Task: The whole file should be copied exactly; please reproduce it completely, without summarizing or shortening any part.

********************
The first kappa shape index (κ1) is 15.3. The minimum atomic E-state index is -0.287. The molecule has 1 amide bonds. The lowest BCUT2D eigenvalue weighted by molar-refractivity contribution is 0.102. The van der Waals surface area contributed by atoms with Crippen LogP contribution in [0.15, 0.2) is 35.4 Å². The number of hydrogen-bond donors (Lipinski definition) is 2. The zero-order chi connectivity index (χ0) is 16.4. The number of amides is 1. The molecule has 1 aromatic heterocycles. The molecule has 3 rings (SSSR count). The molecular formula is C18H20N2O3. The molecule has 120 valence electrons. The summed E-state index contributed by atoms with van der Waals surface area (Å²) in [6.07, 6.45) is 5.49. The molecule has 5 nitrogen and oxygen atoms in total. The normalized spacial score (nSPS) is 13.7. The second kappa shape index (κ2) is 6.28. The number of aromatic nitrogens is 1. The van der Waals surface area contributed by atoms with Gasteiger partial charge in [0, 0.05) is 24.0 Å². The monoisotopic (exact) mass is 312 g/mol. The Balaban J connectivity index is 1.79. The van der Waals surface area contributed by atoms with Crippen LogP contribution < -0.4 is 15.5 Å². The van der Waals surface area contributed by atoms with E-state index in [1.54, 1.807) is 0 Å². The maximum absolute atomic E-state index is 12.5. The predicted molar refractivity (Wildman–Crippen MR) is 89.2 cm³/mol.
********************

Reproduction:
The first kappa shape index (κ1) is 15.3. The minimum atomic E-state index is -0.287. The molecule has 1 amide bonds. The lowest BCUT2D eigenvalue weighted by molar-refractivity contribution is 0.102. The van der Waals surface area contributed by atoms with Crippen LogP contribution in [0.15, 0.2) is 35.4 Å². The number of hydrogen-bond donors (Lipinski definition) is 2. The zero-order chi connectivity index (χ0) is 16.4. The number of amides is 1. The molecule has 1 aromatic heterocycles. The molecule has 3 rings (SSSR count). The molecular formula is C18H20N2O3. The molecule has 120 valence electrons. The summed E-state index contributed by atoms with van der Waals surface area (Å²) in [6.07, 6.45) is 5.49. The molecule has 5 nitrogen and oxygen atoms in total. The normalized spacial score (nSPS) is 13.7. The second kappa shape index (κ2) is 6.28. The number of aromatic nitrogens is 1. The van der Waals surface area contributed by atoms with Gasteiger partial charge in [0, 0.05) is 24.0 Å². The monoisotopic (exact) mass is 312 g/mol. The Balaban J connectivity index is 1.79. The van der Waals surface area contributed by atoms with Crippen LogP contribution < -0.4 is 15.5 Å². The van der Waals surface area contributed by atoms with E-state index in [1.54, 1.807) is 0 Å². The maximum absolute atomic E-state index is 12.5. The predicted molar refractivity (Wildman–Crippen MR) is 89.2 cm³/mol.